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The New Oil Order
[Commentary] The end of the world as we've known it is rapidly underway
Nicolas van der Leek (Nick)     Print Article 
Published 2008-06-30 01:50 (KST)   
When oil reaches $150 per barrel, Americans will be spending around 12 percent of their incomes on energy. Some believe this value represents a tipping point. It may be. But whether it is $150 or not, we can begin right now to anticipate the changes that are about to happen.

Globalization in Reverse

The world prides itself on its efficiencies. We are able to produce vast amounts of food, and effortlessly move goods and people around the world. It has been a world of choice up to now, with barriers flattened to allow the exchange of trade and world commerce. People and produce have been able to move virtually effortlessly all over the world.

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All these selfsame efficiencies also work just as efficiently in reverse -- that is to say, they unravel quickly. An example of an "efficient mechanism" in our lives, particularly in suburbia, is electricity. While electricity can allow us to quickly cook our meals, dry our hair and warm our baths, when it is no longer there, the breakdown is very rapid.

The same is true for the efficiency we get from driving to the mall to stock up on everything we need. When we can no longer do that, suburbia becomes dysfunctional, and a Dysfunctional Suburbia is implicit in the New Oil Order -- and for air travel, and so on.

The World Is Unflattening

Not long ago star New York Times columnist Thomas L. Friedman wrote The World Is Flat. Friedman's book now represents a manual for what is going to disappear quickest. If you read the book critically, you will understand that the unstated premise for virtually all the flattening forces is cheap energy.

Now, many of the companies that Friedman cites as successes are likely to crash and burn. Some of the world's wealthiest companies will disappear off the Fortune 500 in months, if not weeks, never to be seen again. McDonald's and Coca-Cola are just two examples.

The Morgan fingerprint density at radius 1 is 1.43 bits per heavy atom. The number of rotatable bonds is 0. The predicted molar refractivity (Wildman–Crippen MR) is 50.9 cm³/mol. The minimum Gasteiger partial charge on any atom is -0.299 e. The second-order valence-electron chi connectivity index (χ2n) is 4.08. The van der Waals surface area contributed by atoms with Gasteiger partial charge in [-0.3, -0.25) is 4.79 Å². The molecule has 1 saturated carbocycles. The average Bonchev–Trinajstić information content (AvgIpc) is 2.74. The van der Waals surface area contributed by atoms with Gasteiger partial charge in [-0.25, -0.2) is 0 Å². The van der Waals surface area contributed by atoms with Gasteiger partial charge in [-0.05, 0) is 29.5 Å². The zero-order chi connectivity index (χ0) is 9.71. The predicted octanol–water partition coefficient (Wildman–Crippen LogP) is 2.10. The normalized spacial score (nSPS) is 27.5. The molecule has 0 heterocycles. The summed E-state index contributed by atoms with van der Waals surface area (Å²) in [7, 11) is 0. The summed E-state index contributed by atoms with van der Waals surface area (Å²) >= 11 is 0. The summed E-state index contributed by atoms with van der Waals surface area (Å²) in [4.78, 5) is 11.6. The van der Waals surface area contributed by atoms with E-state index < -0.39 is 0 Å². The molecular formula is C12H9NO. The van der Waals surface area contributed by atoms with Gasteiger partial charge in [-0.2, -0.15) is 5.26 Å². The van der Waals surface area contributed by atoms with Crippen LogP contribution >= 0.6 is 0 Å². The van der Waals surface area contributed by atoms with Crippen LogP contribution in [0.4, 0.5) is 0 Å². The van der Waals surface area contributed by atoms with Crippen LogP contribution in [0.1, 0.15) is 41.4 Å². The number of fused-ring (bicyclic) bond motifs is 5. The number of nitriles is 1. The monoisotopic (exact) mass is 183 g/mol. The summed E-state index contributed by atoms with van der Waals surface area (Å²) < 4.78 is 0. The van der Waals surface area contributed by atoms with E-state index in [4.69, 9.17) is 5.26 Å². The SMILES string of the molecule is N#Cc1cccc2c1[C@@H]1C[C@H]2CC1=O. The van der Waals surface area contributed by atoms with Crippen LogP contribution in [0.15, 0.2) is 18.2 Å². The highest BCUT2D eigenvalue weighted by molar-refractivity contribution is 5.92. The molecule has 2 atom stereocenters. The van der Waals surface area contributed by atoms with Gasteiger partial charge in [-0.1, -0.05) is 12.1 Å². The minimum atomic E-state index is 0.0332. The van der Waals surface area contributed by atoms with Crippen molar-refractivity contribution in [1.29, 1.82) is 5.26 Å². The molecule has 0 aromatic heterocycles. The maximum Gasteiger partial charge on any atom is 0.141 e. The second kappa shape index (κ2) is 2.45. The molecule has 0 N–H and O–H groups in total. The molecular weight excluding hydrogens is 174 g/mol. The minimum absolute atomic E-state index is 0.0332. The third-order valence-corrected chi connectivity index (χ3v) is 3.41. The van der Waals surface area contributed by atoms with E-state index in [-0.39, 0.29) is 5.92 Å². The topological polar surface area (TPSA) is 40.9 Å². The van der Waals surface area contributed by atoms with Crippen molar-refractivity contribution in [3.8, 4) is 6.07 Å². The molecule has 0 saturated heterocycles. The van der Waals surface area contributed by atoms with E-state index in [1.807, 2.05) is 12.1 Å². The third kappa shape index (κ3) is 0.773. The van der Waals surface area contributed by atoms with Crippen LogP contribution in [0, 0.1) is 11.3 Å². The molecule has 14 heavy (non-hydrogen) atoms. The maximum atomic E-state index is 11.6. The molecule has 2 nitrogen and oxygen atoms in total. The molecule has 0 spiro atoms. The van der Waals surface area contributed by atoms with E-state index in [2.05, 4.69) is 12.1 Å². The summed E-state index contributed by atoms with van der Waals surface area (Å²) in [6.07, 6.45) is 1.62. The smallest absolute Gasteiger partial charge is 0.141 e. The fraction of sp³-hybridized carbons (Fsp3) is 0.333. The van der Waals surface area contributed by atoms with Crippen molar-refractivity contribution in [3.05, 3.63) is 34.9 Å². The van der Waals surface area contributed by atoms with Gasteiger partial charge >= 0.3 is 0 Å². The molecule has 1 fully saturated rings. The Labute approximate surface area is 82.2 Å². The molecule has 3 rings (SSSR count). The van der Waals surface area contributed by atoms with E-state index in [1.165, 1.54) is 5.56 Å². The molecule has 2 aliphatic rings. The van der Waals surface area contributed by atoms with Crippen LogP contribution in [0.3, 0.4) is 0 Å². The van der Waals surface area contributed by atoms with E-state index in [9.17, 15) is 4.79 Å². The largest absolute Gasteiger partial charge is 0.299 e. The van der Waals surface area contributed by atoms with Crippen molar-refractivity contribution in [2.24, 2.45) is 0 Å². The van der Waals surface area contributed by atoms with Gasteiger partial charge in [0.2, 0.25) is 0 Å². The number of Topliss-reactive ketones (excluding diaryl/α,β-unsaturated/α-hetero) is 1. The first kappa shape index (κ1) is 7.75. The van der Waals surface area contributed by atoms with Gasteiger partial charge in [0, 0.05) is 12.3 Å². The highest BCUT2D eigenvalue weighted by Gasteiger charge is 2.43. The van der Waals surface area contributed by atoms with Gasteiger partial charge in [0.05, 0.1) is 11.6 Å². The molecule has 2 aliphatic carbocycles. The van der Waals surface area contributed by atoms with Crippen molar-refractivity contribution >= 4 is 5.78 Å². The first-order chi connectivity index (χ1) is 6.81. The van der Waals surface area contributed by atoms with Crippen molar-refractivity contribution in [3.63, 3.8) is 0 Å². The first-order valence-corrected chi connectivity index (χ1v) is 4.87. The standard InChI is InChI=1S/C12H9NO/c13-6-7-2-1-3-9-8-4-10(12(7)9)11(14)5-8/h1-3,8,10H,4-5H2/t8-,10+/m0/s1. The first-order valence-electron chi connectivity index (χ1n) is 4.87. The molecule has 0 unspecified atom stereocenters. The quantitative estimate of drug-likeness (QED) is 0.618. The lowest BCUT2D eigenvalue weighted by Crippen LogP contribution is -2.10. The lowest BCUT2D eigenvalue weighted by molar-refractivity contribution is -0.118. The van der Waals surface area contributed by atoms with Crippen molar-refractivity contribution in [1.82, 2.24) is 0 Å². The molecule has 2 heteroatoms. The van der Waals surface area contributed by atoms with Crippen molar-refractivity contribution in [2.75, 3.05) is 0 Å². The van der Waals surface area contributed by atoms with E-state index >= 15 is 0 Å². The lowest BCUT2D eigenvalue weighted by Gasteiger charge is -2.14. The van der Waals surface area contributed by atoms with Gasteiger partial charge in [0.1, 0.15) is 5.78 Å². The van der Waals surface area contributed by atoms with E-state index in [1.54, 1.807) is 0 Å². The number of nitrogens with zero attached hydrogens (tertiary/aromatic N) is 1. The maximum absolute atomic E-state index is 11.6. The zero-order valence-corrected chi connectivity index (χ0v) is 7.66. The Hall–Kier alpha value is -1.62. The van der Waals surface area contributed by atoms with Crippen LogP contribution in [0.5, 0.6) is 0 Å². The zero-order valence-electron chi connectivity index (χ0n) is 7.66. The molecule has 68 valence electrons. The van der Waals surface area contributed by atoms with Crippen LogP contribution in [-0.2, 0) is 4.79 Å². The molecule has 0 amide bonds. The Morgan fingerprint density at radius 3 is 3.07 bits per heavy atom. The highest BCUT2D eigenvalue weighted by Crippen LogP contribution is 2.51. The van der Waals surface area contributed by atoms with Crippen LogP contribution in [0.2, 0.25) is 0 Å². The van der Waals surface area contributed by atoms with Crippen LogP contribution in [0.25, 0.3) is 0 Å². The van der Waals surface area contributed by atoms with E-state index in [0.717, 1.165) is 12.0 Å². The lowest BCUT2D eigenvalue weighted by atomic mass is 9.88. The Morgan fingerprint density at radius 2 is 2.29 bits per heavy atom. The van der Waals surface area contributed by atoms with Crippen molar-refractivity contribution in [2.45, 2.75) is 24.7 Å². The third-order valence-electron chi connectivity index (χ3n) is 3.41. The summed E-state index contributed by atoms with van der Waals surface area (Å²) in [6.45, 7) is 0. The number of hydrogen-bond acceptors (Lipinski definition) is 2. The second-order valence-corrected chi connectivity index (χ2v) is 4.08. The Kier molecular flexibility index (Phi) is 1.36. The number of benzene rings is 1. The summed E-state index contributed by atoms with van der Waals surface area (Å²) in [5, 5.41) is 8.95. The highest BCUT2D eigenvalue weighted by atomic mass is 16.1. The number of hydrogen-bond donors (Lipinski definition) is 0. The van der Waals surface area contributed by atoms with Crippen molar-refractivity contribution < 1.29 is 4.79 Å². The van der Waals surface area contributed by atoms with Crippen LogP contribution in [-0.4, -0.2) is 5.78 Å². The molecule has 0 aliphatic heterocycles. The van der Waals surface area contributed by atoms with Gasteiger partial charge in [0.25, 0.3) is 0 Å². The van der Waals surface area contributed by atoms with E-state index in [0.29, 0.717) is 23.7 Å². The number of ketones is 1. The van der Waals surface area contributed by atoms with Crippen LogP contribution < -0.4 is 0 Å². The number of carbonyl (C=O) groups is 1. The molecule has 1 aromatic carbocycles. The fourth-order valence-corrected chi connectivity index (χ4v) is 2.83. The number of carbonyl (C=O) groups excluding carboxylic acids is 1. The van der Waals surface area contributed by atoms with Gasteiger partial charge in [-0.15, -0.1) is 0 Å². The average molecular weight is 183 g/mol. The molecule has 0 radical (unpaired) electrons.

And as this process gathers momentum, the world effectively becomes a much larger place, and it becomes difficult to operate with the ease and convenience we have been used to

Say Goodbye

The first casualty of high oil prices are vast swathes of the poor, especially the rural poor. They may disappear for a while from the aisles of commerce (informal industry mostly) but they will reappear in cities as massive disordered and desperate militias.

Meanwhile, industry can begin by bidding the airline industry a fond farewell. The biggest may survive longer, and Singapore Airlines with its supersized Airbus A380 might be the last to go. Airlines in the Middle East like Qatar Airways may also stay in business for an extra season or two. The future of air travel will belong to an elite few, and airlines as we know them simply will no longer operate. To date over a dozen international airlines have declared bankruptcy in the first 6 months of 2008 alone, including:

Airblue (Pakistan), City Star Airways (UK), Frontier Airlines (US), Nationwide Airlines (South Africa), Palestinian Airlines (Egypt), Tavrey Airlines (Ukraine), Jet4you (Morocco), Euromanx (Isle of Man), Aeropostal (Venezuela) and Silverjet (UK), among others.*

The vast silos that are today's airport buildings may in five years be converted into art of technology museums.

Say goodbye also to the services that rely on airlines, such as courier companies. This means FedEx and UPS, Say goodbye, too, to the likes of Amazon.com.

Giant scale operations -- from air travel, to farming, to industry (think General Motors) -- will scale down drastically.

This represents an implosion in world tourism, which means world spectacles like the FIFA World Cup and the 2012 Olympics are going to be beyond reach for 90 percent of consumers. This also has an impact on all those services that survive on international tourism -- entire hotel chains, car hire companies, restaurants and the like.